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AI: Artificial Intelligence, or Apathetic Input?

by Joe Young 2 months ago in artificial intelligence
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The joy is in the challenge

What Paul Sheldon and I used back in the day ( Photo by jules a. on Unsplash)

At the start of the 1990 film Misery, author Paul Sheldon, played by James Caan, types the closing sentences of his latest novel. He marks the occasion of the book’s completion with a small ritual: a cigarette and a glass of champagne.

I’ve never written a novel, and I don’t smoke, so I shan’t be performing a similar ritual any time soon. But that doesn’t mean I don’t get great satisfaction from completing a writing project, be it an article for an online platform, a letter to a newspaper, or a short story to submit to a competition. To get from blank page to final full stop can be challenging, frustrating or both, but that is where I’m at home.

The Dirty End of the Field

I thrive on the challenges thrown down by difficult assignments. Scouring the Internet for verification of an obscure fact, or being mired in a thesaurus looking for the exact word, are what makes this writer’s heart go all aflutter. To use another movie link, as King Benny (Vittorio Gassman), the ageing gangster said in the 1996 film Sleepers, “We’re in the dirty end of the field now. That’s where I play, and I play alone.” That’s me all right.

So when I read posts about and, with increasing regularity, see ads on my feed that sing the praises of AI assisted copywriting, I baulk. Surely, that’s not for me, I think. “But,” you may say, “why bother with the hassle of writing long articles when you can have it done for you in no time?”

That’s like asking why I would go to the trouble of preparing and cooking a meal when I could simply order a takeaway delivery. My reply could stand as an analogy of how I feel about writing.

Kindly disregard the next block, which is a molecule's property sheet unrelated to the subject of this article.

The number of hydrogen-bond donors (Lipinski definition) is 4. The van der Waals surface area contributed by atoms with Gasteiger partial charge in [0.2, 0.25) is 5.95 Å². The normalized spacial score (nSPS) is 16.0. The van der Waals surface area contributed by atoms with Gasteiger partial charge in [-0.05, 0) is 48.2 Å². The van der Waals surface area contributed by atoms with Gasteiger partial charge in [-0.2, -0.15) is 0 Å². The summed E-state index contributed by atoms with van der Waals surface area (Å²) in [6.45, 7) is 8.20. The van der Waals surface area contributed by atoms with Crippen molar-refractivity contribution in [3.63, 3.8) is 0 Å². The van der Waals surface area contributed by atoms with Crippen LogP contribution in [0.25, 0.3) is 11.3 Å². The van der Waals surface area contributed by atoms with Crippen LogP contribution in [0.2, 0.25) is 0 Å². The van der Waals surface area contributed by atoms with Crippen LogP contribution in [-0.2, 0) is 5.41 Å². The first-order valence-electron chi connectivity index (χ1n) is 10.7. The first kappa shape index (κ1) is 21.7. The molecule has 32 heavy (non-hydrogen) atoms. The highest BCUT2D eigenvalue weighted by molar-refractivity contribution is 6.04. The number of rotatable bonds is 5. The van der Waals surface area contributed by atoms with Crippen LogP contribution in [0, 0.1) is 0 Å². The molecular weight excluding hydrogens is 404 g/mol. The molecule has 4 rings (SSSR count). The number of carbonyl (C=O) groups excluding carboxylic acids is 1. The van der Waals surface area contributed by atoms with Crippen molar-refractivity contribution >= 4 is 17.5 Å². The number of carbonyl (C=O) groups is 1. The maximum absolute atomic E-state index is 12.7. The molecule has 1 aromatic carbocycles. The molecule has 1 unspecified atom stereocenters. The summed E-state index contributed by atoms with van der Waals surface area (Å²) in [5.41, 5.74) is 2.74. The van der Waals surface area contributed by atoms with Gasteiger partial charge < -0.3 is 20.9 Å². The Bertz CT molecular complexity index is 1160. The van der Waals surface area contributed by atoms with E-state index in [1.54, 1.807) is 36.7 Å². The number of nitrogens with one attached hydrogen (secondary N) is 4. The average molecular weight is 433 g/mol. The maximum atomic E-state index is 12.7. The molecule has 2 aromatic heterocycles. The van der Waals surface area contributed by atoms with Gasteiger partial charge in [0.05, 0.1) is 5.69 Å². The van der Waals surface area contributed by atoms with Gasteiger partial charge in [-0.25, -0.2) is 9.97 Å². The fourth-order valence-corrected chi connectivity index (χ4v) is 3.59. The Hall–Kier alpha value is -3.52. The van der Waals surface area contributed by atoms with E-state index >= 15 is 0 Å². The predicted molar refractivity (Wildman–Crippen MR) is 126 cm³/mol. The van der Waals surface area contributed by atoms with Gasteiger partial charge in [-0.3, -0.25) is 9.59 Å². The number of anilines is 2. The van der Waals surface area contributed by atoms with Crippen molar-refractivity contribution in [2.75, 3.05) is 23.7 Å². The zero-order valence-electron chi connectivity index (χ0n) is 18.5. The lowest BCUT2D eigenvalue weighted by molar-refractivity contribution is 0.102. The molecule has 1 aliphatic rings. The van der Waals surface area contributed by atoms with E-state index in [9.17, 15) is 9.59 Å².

Because the answer to that is that I love to cook. I find it therapeutic and ever enlightening. It allows me to express my creative side, and the end result, whether delicious or bland, is my own work, and it has a part of my heart in it. I cook for the love of cooking, just as I write for the love of writing.

But, of course, sometimes a takeaway is the convenient option, and the same could be said of AI written content. It could be that one day I find myself with a blank page and a looming deadline; surely AI would make sense then. Of course it would.

Embracing Change

I’m all for embracing change. Heck, I remember typing on a huge mechanical monster that took up most of my desk. The keys sometimes got stuck, and the ribbon was so old the text was barely visible. Then, along came the word processor to do away with all of that. If you think I shunned that development in favour of traditional sentimentalism, you’re crazy. I loved Microsoft Word.

So, it may be that I give AI writing a try one day, if only to see how it works. But even if I were to catch the bug, and I dashed off AI written content several times a day, and even if the financial reimbursement was considerable, I would never, ever view it as work to take pride in.

Each finished piece would be a simple mundane task completed, like a librarian date-stamping a book, or a bartender pouring a beer. I wouldn’t even consider it to be my own work technically, but, of course, I’d take the cash and the plaudits.

Even at my age, I have a desire to better myself as a writer. I simply don’t think that would be possible using a tool which takes away the challenge of producing a piece of work. But, if AI is your bag, then knock yourself out. As for me, I write from the heart, because I know no other way.

(Originally published in Medium)

artificial intelligence

About the author

Joe Young

Blogger and freelance writer from the north-east coast of England

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